Vechart completed his Bachelor's degree in Mechanical Engineering and Physics from the University of Wisconsin-Milwaukee in 2009. During his undergrad he worked in the Laboratory for Flow and Transport Studies in Porous Media with Professor Krishna Pillai investigating methods to calibrate test rigs used to measure permeability of porous materials.

Vechart went on to complete his Master's degree in Computation for Design and Optimization from Massachusetts Institute of Technology in 2011. He performed his thesis work in the Man Vehicle Lab of the Aeronautics and Astronautics Department with Professor Larry Young. His research involved developing and validating a computational model to support the development of a liner for the Army Advanced Combat Helmet that would help reduce the risk of Traumatic Brain Injuries due to air blasts.

At the U of M, Vechart is currently exploring research ideas with Professor Ryan Elliott in the area of stability and dynamics.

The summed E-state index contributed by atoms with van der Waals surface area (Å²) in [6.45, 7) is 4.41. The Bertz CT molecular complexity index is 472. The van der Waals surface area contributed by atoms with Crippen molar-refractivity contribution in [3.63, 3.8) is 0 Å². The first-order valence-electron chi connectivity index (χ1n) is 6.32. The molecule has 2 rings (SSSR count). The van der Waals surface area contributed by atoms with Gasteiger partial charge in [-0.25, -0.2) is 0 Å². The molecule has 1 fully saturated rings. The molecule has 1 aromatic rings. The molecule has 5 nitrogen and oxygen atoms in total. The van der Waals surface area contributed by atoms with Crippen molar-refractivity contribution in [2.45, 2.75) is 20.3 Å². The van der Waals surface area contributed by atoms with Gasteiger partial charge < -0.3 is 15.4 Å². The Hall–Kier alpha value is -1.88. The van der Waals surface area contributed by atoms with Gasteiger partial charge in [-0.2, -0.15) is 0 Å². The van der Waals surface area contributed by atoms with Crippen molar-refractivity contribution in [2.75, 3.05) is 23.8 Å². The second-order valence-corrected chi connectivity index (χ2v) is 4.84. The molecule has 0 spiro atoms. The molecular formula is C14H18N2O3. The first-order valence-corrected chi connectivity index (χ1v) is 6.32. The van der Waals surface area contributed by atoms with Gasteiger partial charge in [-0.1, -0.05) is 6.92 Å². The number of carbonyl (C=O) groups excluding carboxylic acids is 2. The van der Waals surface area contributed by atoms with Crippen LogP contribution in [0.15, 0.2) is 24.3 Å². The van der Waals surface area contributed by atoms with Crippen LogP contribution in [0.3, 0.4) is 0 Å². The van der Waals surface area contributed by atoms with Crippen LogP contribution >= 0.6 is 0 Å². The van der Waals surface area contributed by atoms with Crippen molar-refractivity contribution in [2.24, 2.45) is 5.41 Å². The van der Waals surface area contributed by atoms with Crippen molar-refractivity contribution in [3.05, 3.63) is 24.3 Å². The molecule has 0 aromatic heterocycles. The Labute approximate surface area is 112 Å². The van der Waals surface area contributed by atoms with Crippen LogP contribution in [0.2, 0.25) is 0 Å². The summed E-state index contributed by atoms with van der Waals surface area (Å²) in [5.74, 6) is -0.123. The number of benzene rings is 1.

"The fellowship is allowing me to explore research topics more freely that align with my interests in solid mechanics and computational methods," said Vechart. "I'm very excited to be a part of the AEM Department and have had a great experience with the faculty and fellow AEM graduate students in the first semester."

Kyle Winters

Aerospace Engineering and Mechanics (AEM) graduate student Kyle Winters was awarded the Ken & Rosemary Anderson Graduate Fellowship.

Winters completed his B.S. in Aerospace Engineering at Boston University in 2009. From there, he continued on to an M.S. at Arizona State, studying fluid mechanics with Professor Ronald Adrian.

Currently, Winters has been with the University of Minnesota - studying fluid mechanics - for more than two years.

"With the help of many colleagues, I have completed the development of a brand new pipeline research facility that will be used to search for more efficient ways of transporting the fluids we rely on every day," said Winters. "Upon completion of my degree, I hope to continue to study fluid mechanics, finding new ways to use the laboratory setting to gain meaningful insight into the fluid phenomena that affect our lives."


Last Modified: 2015-02-06 at 12:33:04 -- this is in International Standard Date and Time Notation